At two and a half weeks postoperatively, the therapists had put me on the stationary bike for the first time and what a humbling experience that was. It took me over ten minutes simply to get the pedals to turn over just one revolution and even then it was excruciatingly painful at the top of the stroke when my knee was flexed the most. I rode for four additional minutes after that, and it seemed like hours. I was crushed emotionally, having come from competitive endurance cycling to this - barely able to turn the pedals on a stationary bike at zero resistance. But I kept at it, even though I still can't use the right leg to push that pedal down first to get the bike started, and have to start with the left pedal for now.
They said I could ride my own road bike at home on my trainer, but for no more than ten minutes at a time. It sounded so pathetically short a time, until I got on the bike and found myself watching the second-hand of the clock tick off those slow and painful ten minutes. Now at three and a half weeks, I'm still restricted to ten minutes on the bike at a very slow pace, but it is gradually becoming easier.
I've had physical therapy twice every week since surgery, on Mondays and Thursdays. The therapists have gradually increased the intensity and quantity of my workouts, but it has been slow going. We're still using the electrical stimulation under a heating pad with the quad sets, and still doing hamstring and calf stretches, along with the indoor bike. They also have me doing an extension stretch with the exercise band, step-ups on the aerobic step, heel slides to increase flexion and straight leg lifts to help regain quad strength.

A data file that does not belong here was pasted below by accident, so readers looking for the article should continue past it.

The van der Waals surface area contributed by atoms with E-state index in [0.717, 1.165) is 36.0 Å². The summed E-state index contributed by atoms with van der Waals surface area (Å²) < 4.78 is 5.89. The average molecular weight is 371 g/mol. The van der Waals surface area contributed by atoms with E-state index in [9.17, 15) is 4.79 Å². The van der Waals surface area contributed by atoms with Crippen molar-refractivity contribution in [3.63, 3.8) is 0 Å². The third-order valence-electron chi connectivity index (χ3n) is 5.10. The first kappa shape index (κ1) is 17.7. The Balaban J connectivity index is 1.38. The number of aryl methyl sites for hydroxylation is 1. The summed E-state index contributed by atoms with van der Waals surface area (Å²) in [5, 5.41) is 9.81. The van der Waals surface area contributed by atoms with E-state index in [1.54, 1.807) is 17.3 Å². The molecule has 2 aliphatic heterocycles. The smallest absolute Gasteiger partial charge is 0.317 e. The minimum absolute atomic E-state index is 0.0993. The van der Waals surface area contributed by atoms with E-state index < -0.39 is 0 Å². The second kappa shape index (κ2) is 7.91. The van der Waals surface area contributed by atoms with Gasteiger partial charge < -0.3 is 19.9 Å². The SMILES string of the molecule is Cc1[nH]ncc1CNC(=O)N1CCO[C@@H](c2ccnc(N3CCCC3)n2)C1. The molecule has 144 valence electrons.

Today I additionally got to use the leg press and leg curl machines, using with both legs together. Granted it was at the lowest weight resistance, but I did it and it actually wasn't all that bad. The biggest surprise came when the therapist gave me the go-ahead to get out on the tennis court this evening to practice my swing only - at my request, of course! So this evening Steve brought out the bucket of practice balls and hit some easy ones right to me so I wouldn't have to really move and could concentrate solely on my swing, since I absolutely cannot pivot on my knee at all yet and really can't move very quickly yet either, even though I have been off the crutches for a couple of days now. After so many weeks off regular exercise, I was pretty well fatigued after less than 30 minutes, but it was so mentally therapeutic for me to be able to get out and do this today. I did ice and elevate the knee immediately upon returning home to help keep any swelling down.
Anyway, I know it's not even quite been a month yet and I still have a very long way to go, but I am starting to see some progress, and Dr. Gollehon said that based on how easily the kneecap snapped right back into the proper track once he did the lateral release, he is convinced the surgery was a success and that I will see dramatically positive results once the healing process is complete.